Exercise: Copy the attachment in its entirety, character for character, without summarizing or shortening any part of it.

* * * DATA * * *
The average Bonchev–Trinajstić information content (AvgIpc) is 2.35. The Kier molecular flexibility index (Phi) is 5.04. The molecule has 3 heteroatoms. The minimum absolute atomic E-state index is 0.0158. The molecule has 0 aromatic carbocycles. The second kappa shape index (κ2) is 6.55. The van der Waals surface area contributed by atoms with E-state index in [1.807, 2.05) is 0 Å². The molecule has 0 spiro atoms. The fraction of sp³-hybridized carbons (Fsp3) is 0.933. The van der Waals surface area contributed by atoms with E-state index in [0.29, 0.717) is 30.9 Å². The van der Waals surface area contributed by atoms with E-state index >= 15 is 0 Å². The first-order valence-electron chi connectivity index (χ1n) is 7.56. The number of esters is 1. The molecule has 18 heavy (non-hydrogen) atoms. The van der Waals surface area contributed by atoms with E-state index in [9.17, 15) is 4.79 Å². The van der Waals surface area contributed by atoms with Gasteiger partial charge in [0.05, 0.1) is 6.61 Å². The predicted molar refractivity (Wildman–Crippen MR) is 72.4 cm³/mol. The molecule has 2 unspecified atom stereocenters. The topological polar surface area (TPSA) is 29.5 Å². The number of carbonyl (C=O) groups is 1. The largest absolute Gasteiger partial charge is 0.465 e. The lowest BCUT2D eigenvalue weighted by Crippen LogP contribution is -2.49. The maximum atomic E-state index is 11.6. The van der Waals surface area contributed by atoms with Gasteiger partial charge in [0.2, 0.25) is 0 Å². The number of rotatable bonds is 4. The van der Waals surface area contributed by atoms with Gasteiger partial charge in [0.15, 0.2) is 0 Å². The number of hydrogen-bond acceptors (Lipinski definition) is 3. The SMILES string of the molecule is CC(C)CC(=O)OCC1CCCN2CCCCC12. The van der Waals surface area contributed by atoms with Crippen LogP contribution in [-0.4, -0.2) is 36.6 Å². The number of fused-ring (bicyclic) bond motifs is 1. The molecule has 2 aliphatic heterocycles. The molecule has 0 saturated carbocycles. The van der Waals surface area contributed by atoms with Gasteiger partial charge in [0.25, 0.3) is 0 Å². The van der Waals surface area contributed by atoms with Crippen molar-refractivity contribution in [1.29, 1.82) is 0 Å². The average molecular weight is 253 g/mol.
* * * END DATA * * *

The average Bonchev–Trinajstić information content (AvgIpc) is 2.35. The Kier molecular flexibility index (Phi) is 5.04. The molecule has 3 heteroatoms. The minimum absolute atomic E-state index is 0.0158. The molecule has 0 aromatic carbocycles. The second kappa shape index (κ2) is 6.55. The van der Waals surface area contributed by atoms with E-state index in [1.807, 2.05) is 0 Å². The molecule has 0 spiro atoms. The fraction of sp³-hybridized carbons (Fsp3) is 0.933. The van der Waals surface area contributed by atoms with E-state index in [0.29, 0.717) is 30.9 Å². The van der Waals surface area contributed by atoms with E-state index >= 15 is 0 Å². The first-order valence-electron chi connectivity index (χ1n) is 7.56. The number of esters is 1. The molecule has 18 heavy (non-hydrogen) atoms. The van der Waals surface area contributed by atoms with E-state index in [9.17, 15) is 4.79 Å². The van der Waals surface area contributed by atoms with Gasteiger partial charge in [0.05, 0.1) is 6.61 Å². The predicted molar refractivity (Wildman–Crippen MR) is 72.4 cm³/mol. The molecule has 2 unspecified atom stereocenters. The topological polar surface area (TPSA) is 29.5 Å². The number of carbonyl (C=O) groups is 1. The largest absolute Gasteiger partial charge is 0.465 e. The lowest BCUT2D eigenvalue weighted by Crippen LogP contribution is -2.49. The maximum atomic E-state index is 11.6. The van der Waals surface area contributed by atoms with Gasteiger partial charge in [0.2, 0.25) is 0 Å². The number of rotatable bonds is 4. The van der Waals surface area contributed by atoms with Gasteiger partial charge in [0.15, 0.2) is 0 Å². The number of hydrogen-bond acceptors (Lipinski definition) is 3. The SMILES string of the molecule is CC(C)CC(=O)OCC1CCCN2CCCCC12. The van der Waals surface area contributed by atoms with Crippen LogP contribution in [-0.4, -0.2) is 36.6 Å². The number of fused-ring (bicyclic) bond motifs is 1. The molecule has 2 aliphatic heterocycles. The molecule has 0 saturated carbocycles. The van der Waals surface area contributed by atoms with Gasteiger partial charge in [0.25, 0.3) is 0 Å². The van der Waals surface area contributed by atoms with Crippen molar-refractivity contribution in [1.29, 1.82) is 0 Å². The average molecular weight is 253 g/mol.